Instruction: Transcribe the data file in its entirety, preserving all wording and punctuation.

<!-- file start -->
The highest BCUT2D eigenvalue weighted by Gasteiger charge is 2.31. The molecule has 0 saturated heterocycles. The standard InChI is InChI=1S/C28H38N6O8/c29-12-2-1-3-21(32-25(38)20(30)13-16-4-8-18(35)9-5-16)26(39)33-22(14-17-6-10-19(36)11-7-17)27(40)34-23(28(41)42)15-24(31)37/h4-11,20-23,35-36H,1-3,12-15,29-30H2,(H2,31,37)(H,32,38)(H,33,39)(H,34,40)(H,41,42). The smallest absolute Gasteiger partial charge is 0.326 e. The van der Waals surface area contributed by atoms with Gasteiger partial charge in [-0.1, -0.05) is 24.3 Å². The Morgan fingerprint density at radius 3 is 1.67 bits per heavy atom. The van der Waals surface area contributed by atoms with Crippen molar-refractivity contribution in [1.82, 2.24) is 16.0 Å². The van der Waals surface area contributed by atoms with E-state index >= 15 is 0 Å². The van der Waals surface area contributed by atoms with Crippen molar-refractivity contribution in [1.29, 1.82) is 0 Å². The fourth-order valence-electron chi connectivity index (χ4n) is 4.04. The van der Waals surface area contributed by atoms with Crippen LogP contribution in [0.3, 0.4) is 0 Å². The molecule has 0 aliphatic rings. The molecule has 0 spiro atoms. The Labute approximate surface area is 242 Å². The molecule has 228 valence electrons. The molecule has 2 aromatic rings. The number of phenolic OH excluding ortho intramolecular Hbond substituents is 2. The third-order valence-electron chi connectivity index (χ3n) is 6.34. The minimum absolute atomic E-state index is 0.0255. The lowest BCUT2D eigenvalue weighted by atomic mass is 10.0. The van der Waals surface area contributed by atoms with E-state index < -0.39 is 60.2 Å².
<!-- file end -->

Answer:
The highest BCUT2D eigenvalue weighted by Gasteiger charge is 2.31. The molecule has 0 saturated heterocycles. The standard InChI is InChI=1S/C28H38N6O8/c29-12-2-1-3-21(32-25(38)20(30)13-16-4-8-18(35)9-5-16)26(39)33-22(14-17-6-10-19(36)11-7-17)27(40)34-23(28(41)42)15-24(31)37/h4-11,20-23,35-36H,1-3,12-15,29-30H2,(H2,31,37)(H,32,38)(H,33,39)(H,34,40)(H,41,42). The smallest absolute Gasteiger partial charge is 0.326 e. The van der Waals surface area contributed by atoms with Gasteiger partial charge in [-0.1, -0.05) is 24.3 Å². The Morgan fingerprint density at radius 3 is 1.67 bits per heavy atom. The van der Waals surface area contributed by atoms with Crippen molar-refractivity contribution in [1.82, 2.24) is 16.0 Å². The van der Waals surface area contributed by atoms with E-state index >= 15 is 0 Å². The van der Waals surface area contributed by atoms with Crippen molar-refractivity contribution in [1.29, 1.82) is 0 Å². The fourth-order valence-electron chi connectivity index (χ4n) is 4.04. The van der Waals surface area contributed by atoms with Crippen LogP contribution in [0.3, 0.4) is 0 Å². The molecule has 0 aliphatic rings. The molecule has 0 spiro atoms. The Labute approximate surface area is 242 Å². The molecule has 228 valence electrons. The molecule has 2 aromatic rings. The number of phenolic OH excluding ortho intramolecular Hbond substituents is 2. The third-order valence-electron chi connectivity index (χ3n) is 6.34. The minimum absolute atomic E-state index is 0.0255. The lowest BCUT2D eigenvalue weighted by atomic mass is 10.0. The van der Waals surface area contributed by atoms with E-state index < -0.39 is 60.2 Å².